Can Dogs Eat Potatoes ? The Best Guide to Know in 2022 !

Can dogs eat potatoes ? Potatoes are an all-time favorite throughout the year. And as winter is nearing with holiday meals to comforting stews, many consumers are dining on more potato during the cold winter months. If you pile the potatoes you’ve roasted on plates, it’s possible that you could be attracted to share a portion with your pet. But is it acceptable for dogs to take potatoes for a meal? 

Can Dogs Eat Potatoes?

Yes however only when they’re heated. It’s not a recommended for your pet to eat raw potatoes. They’re part of the nightshade family. This implies they have a chemical known as solanine, which can cause problems for dogs. Pet owners who have vegetable gardens must ensure that their pets are kept away from potatoes as well.

But cooked plain potatoes are suitable for your dog. In fact, most dog food brands include potato as a component.

Raw Potatoes Versus Cooked Potatoes

Raw potatoes are a total pet-safe food for dogs, and the reason why is the solanine. Solanine It is the poisonous compound that is found in all species belonging to the nightshade family. This includes white and red potatoes as well as tomatoes.

The amount of solanine found in these foods isn’t high enough to cause harm to humans, but it could cause harm to dogs based on the quantity.

The process of cooking the potato will reduce the level of solanine and makes them safer for dogs to consume. If you’re planning on feeding the dog potatoes it must be baked or cooked without adding any additives.

You may also like, Fruits that dogs can eat.,

Are Potatoes Good For My Dog?

The potato is a long-running and fascinating story. It was first grown within Peru as well as Bolivia hundreds of years before. Spanish Colonialists, colonizers and Conquistadors introduced the crop back to Europe which was where sailors began to cultivate potatoes. Then, the potatoes were transported to Ireland where they would become often in common with the world’s western regions.

It’s all very well however, naturally you’re asking whether potatoes are actually good for your pet?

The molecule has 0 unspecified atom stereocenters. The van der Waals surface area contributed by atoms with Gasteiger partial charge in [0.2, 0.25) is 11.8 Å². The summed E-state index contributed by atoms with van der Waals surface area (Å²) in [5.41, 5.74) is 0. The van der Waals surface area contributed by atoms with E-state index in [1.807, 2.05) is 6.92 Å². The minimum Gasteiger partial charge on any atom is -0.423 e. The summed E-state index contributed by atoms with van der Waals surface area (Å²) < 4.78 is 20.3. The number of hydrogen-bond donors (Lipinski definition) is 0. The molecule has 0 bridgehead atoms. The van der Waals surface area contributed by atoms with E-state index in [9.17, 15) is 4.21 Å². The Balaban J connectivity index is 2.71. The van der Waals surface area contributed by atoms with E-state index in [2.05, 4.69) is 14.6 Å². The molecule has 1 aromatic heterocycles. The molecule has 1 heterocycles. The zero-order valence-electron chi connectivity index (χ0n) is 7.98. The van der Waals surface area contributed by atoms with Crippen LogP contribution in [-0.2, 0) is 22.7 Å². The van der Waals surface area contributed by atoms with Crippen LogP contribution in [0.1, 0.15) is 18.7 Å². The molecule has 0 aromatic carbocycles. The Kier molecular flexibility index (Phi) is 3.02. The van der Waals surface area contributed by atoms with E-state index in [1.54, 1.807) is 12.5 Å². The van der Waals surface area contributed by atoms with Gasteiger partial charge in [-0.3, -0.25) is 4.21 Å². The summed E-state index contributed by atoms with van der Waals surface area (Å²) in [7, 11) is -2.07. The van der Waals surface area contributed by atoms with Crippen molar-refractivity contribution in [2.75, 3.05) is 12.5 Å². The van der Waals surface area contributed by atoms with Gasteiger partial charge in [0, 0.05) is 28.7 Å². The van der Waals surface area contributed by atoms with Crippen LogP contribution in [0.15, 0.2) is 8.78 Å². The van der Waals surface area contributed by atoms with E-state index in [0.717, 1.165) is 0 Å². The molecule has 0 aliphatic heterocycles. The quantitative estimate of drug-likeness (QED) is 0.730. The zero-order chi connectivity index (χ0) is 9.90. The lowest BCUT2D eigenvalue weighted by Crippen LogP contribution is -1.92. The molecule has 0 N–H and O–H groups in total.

Potatoes are a good source of vitamin B6, C iron, magnesium, and vitamin C. These are essential nutrients that both we and our pets are able to benefit from, therefore giving your dog cooked potatoes isn’t in and of itself, a bad choice.

But, they should not become a common food for your pet. Carbohydrates can be a major issue with eating potatoes, so if your dog is already suffering with diabetes or obesity it may be better to stay clear of the potato completely.

can dogs eat potatoes

Are Instant Mashed Potatoes Bad For Dogs?

Mashed potatoes are typically not recommended for dogs. Mashed potatoes in a box or instant mashed potatoes or microwave-friendly versions of the mashed potato possess little nutritional value and include large quantities of sugar, sodium and other seasonings. These ingredients may harm the dog’s immune system, increase blood sugar levels and lead to various health problems.

Common toppings for potatoes mashed including butter, chives sour cream and onion powder are not safe for dogs. The excessive amount of salt in a dish can cause sodium poisoning as well as the chives onion powder, as well as other aliums may cause your pet to get anemia. Certain breeds of dog are more lactose-intolerant than others, however dairy products such as butter in the mashed potatoes can trigger stomach discomfort for all dogs.

3 Health Risks of Potatoes for Dogs

Take a look at some of the ailments that can be caused by the dog’s consumption of potatoes:

  1. Canine Dilated Cardiomyopathy: There is a lot of disagreement about canine dilated Cardiomyopathy also known as DCM that primarily affects the cardiac muscles as well as ventricles within a dog’s heart. Certain experts connect DCM to the grain-free diet that includes peas, potatoes, lentils as well as other vegetables. As long as the US Food and Drug Administration is able to provide more information on the relationship between diets that are grain-free and DCM pet owners concerned about the possibility of DCM might decide to avoid eating a grain-free food for their pet.